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In a long-sought victory for the left, the House on Thursday approved a measure to raise the hourly federal minimum wage to $15 by 2025.
By the numbers: The bill would increase the federal minimum wage, which currently rests at $7.25 an hour, nearly $15,000 a year for those working a 40-hour work week. Just 3 Republicans voted in favor, while 6 Democrats opposed the measure. The federal minimum wage has not been raised since 2009.
- A Congressional Budget Office report indicated that more than 30 million workers would see paycheck bumps with the wage hike, "lifting more than 1 million workers from poverty," the LA Times reports.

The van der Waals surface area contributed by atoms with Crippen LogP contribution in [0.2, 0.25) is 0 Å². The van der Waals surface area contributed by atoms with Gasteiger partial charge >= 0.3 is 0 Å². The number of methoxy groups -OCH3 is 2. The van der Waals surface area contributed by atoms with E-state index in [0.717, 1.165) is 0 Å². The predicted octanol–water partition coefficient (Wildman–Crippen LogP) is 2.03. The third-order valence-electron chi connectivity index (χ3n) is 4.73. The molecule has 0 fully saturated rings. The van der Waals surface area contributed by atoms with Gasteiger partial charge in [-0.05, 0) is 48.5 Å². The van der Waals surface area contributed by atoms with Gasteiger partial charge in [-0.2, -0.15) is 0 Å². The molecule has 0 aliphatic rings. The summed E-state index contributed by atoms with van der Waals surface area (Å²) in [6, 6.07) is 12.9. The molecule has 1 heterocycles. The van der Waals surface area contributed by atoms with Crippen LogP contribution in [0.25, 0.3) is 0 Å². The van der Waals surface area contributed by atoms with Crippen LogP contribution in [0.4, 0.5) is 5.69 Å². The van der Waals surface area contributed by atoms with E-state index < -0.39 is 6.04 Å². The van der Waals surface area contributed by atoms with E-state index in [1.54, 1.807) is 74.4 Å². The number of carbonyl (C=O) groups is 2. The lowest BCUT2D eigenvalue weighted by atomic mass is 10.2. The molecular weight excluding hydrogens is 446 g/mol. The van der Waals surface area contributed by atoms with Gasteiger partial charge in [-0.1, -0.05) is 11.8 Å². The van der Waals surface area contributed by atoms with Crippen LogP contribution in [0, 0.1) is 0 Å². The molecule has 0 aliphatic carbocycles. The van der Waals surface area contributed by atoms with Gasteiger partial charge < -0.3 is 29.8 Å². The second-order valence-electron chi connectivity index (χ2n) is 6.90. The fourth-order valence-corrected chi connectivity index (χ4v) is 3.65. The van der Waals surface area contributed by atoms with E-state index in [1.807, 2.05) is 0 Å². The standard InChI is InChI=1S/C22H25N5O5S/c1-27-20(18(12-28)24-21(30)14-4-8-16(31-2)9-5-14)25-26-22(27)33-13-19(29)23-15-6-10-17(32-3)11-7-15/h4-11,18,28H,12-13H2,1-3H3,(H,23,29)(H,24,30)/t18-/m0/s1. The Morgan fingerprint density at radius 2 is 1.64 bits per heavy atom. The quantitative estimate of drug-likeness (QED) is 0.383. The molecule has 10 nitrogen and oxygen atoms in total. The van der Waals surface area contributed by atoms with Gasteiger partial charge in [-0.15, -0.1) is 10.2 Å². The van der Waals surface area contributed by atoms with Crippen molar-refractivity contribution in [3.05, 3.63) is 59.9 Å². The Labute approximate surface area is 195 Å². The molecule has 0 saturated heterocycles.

- But, but, but: 1 million–3 million jobs could be lost, per the report.
What's next: The bill is likely to die in the Republican-controlled Senate. States can and have individually raised the minimum wage beyond the federal minimum.
Go deeper: The case for a higher minimum wage